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Tag Archive: bike/ped

Friday Musings: Your thoughts on “sharrows”?

Many of my bike buddies have heard me go on and on about sharrows for a few years now. I’m sure our Facebook followers have heard me mention my concerns about sharrows from time to time, too.

For those of you who may have missed it, here are some of my thoughts on them: while I think they can be a useful tool in the arsenal of bike-friendly infrastructure, I am very concerned that many cyclists and motorists both don’t really understand what they represent. Neither group is particularly good about “sharing” the road (the operative part of “sharrow”) at times. I’ve seen cyclists treat road with sharrows as a full-width “bike lane”, despite cars backing up behind them. I’ve also seen motorists crowd riders against parked cars when sharrows are present. Further, I’m afraid that some cities use sharrows as a quick pacifier; slap some down on the pavement and then tell cyclists, “yeah, we’re building bike infrastructure…what more do you want?”

sharrow

It’s my belief that when a city chooses to add sharrows to a road surface, that MUST come with an advertising campaign or some other method to get the word out to road users — so that everyone knows what those mysterious chevrons represent and to remind folks that yes, we must all actually share the road. We all know that there is far more to bicycle infrastructure than simply putting up some signs, or spreading some paint onto the roadway…a lot of planning, logistics and study must come with it in order for all that effort to be of value to road users.

So, I was a bit surprised to read the following article, which appeared in the Edmonton Journal the other day:

A new study out of British Columbia suggests the use of shared bike-car lanes on major roads doesn’t actually increase safety for cyclists and may pose a greater risk if they add confusion to the streets…

…The shared bike-car lanes, called sharrows, are seen as a simple solution when the city, neighbourhood residents or local businesses don’t want to remove parking or a lane currently used for vehicle traffic. They consist of a painted bike with arrows on the pavement, and signs along the side of the road.

When researchers at the University of British Columbia looked at 690 cyclist collisions serious enough to land a cyclist in the hospital, they found the only bike infrastructure that significantly reduces risk is having a separate route for bikes.

Please read the rest of this enlightening article by visiting the Edmonton Journal page.

I’d love to hear our readers thoughts on sharrows: do you love them? Hate them? Are you indifferent to them? Do you find them effective and well-placed, or see them as an “easy out” for cities who don’t want to spend much on improved bicycle infrastructure? Please leave your comments below.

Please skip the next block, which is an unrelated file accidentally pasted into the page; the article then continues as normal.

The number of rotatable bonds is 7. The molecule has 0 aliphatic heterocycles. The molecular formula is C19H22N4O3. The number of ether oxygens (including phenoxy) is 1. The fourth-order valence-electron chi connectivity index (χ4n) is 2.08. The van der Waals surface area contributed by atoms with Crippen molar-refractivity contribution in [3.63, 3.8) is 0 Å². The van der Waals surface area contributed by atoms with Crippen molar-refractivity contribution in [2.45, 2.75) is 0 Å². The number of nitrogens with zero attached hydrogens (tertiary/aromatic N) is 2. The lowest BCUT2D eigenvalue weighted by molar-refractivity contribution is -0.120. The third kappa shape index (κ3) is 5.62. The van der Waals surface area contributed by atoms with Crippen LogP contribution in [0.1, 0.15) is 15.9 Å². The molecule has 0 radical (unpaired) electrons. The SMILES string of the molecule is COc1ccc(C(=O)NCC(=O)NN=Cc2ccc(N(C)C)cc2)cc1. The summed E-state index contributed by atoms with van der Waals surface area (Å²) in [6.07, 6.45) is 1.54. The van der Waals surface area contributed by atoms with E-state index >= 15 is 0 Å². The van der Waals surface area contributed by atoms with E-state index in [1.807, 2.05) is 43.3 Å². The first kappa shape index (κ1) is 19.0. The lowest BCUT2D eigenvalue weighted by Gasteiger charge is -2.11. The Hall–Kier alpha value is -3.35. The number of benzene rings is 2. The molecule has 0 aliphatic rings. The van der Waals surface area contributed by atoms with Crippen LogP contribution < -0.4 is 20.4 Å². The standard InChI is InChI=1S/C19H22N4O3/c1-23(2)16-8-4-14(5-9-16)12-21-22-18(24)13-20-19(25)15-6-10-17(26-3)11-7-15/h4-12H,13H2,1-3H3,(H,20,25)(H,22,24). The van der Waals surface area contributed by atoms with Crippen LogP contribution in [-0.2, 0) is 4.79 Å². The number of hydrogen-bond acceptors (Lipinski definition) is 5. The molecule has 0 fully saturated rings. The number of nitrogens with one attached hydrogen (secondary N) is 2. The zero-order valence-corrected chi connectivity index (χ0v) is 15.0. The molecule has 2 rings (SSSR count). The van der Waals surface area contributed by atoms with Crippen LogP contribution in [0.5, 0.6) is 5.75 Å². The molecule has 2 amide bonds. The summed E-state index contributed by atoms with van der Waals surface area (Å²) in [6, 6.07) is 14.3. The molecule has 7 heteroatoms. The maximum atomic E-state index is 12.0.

Cities ranked for bicycling/walkability

The Alliance for Biking and Walking just published their 2012 Benchmarking Report. As reported in the Los Angeles Times:

[The report] provides a look at commuting by cycling and walking in the U.S., how safe those commutes are, and where transportation funding is going — or not going — to promote these alternative means of local travel.

The report ranked states and cities on bicycling and walking levels (how many people commute by bike or foot) as well as fatality rates. Boston had the highest level of such commutes, and Fort Worth, Texas, the lowest. Vermont and Boston had the fewest fatalities and Florida and Fort Worth the most.

Some more brief (and sobering) highlights:

From 2000 to 2009, bicycling commuters in the U.S. rose by 57%. But the largest 51 cities in the country saw an average 29% increase in bicycle fatalities since the group released its 2010 report. That number may change if the planned 20,908 miles of bike facilities and 7,079 miles of pedestrian facilities across the country are funded.

It can be dangerous out there for those who travel by bike or foot: 12% of trips in the U.S. are taken via cycling or walking, but 14% of those involved in fatal traffic accidents are bicyclists and pedestrians.

Read the LA Times article by clicking here, visit the Alliance website here, or download the full (242 pages, 24MB) report by clicking here.

From Velo News — The Explainer: Crowded streets can lead to dangerous sidewalks

I read a ton of bike-friendly news outlets, and I follow the pro cycling scene religiously. On my daily reading journey around the Interwebs, I saw the following essay on Velo News; it’s the latest in a recurring column there called “The Explainer”, written by noted bike journalist Charles Pelkey. Surprise, surprise…a well-written advocacy piece on a site that focuses primarily on the go-fast crowd…

The column describes some of the bike/auto and bike/ped conflicts as they pertain to a recent study that was reported by the New York Times.

To me, bike/auto accidents and bike/pedestrian accidents are both symptomatic of a lack of insight on the part of generally myopic — and often underfunded — traffic planners. Urban streets around the world are becoming meaner, largely because we see more and more people relying on cars to get from point A to point B … even when that trip involves relatively short distances.

The problem is exacerbated when those who would normally feel comfortable riding a bike find themselves worrying about their own safety and opt to get in a car. Ensconced in a motorized steel cage, that potential cyclist now adds to the crowding on streets instead of reducing it. That further adds to traffic and, in turn, may cause a slightly braver cyclist to reconsider his choice, which in turn adds to crowding and … as the Germans say, und so weiter, und so weiter.

Swing on over to Velo News to read the full article…lots of food for thought there.